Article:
I agree with the comment #6. I was so bewildered by the "reporter's" opinion, that these were just normal kids, that I came on to leave a comment. Of course some people like these girls, that's why they feel secure enough to torture the less fortunate. Of course they don't show their worst sides to people they want to stay on good terms with. I have just had to intervene in my own daughter's social circle (7 yrs old!), in order to stop the new power one girl found in telling the rest of the group not to play with whoever she chose. In this case, don't you think the parents might have seen their kids were not so darling?
And this never stops...some people are nasty and whether they are 7, 16, or 45 or whatever, it keeps going until people start to notice and take action, not say, "oh, but they were so nice to me." Talk about having blinders on!!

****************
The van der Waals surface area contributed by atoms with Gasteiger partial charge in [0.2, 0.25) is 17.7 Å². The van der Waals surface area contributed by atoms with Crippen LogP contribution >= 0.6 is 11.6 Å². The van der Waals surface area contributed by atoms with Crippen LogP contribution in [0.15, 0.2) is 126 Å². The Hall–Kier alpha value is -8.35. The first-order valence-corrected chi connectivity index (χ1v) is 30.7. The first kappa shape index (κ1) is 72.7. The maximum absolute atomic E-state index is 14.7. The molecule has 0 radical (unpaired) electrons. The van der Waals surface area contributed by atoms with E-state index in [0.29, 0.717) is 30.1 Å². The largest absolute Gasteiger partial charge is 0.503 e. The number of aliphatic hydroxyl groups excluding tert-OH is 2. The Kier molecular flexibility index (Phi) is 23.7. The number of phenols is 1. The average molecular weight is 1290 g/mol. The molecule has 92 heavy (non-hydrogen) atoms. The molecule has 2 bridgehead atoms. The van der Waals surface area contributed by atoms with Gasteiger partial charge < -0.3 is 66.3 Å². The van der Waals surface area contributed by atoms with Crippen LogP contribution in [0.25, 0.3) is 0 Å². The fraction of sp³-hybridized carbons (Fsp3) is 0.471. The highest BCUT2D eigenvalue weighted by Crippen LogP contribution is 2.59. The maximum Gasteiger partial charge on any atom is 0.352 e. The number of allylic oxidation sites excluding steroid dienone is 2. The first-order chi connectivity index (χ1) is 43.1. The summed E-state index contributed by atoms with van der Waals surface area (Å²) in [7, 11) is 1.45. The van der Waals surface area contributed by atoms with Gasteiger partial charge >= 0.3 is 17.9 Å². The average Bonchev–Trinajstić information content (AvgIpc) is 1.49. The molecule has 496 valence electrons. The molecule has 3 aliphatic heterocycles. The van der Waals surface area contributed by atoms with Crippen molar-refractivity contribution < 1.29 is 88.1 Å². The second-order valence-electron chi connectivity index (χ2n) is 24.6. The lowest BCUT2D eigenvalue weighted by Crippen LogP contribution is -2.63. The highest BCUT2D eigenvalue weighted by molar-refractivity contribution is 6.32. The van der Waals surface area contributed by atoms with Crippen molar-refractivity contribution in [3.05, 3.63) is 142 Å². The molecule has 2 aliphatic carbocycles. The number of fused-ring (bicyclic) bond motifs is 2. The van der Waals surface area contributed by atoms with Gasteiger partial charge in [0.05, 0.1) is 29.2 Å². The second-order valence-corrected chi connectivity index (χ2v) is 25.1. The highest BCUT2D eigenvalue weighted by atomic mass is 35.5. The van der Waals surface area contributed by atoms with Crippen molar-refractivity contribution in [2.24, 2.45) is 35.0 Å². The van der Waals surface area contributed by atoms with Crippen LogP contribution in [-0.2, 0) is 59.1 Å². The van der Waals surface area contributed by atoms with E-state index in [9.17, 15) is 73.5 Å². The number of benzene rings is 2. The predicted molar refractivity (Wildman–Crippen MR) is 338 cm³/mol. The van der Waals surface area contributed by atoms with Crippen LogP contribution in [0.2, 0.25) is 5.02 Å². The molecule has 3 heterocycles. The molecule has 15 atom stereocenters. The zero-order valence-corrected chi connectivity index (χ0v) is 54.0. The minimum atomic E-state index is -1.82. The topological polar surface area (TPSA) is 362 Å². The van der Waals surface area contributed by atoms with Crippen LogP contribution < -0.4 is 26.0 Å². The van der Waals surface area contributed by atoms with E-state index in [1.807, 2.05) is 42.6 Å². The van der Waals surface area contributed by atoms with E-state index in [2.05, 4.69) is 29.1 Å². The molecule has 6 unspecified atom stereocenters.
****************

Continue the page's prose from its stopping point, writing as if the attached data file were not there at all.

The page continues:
May. 30 2011 07:17 AM
Ned Daly from Massachusetts

I am a frequent listener, and was very disappointed in Bob Garfield's piece with Ms. Bazelon. There was almost no discussion of what the media has actually reported abut the Prince case in the last year. In particular,neither Garfield nor Bazelon mentioned the columnist Kevin Cullen, writing in The Boston Globe. I think that without his work, the whole case would have been swept under the rug.

Much more importantly, the piece ignored one crucial fact. Not a bias, or a nuance, or an irregularity, a fact.

The case has been adjudicated.

The accused have been brought before the bar of justice and sentences have been handed down.

Didn't your listeners deserve to know this?

Before we can examine intention and nuance and tone and balance, we need to report the facts.

NPR owes us this much, at least.

May. 29 2011 06:39 PM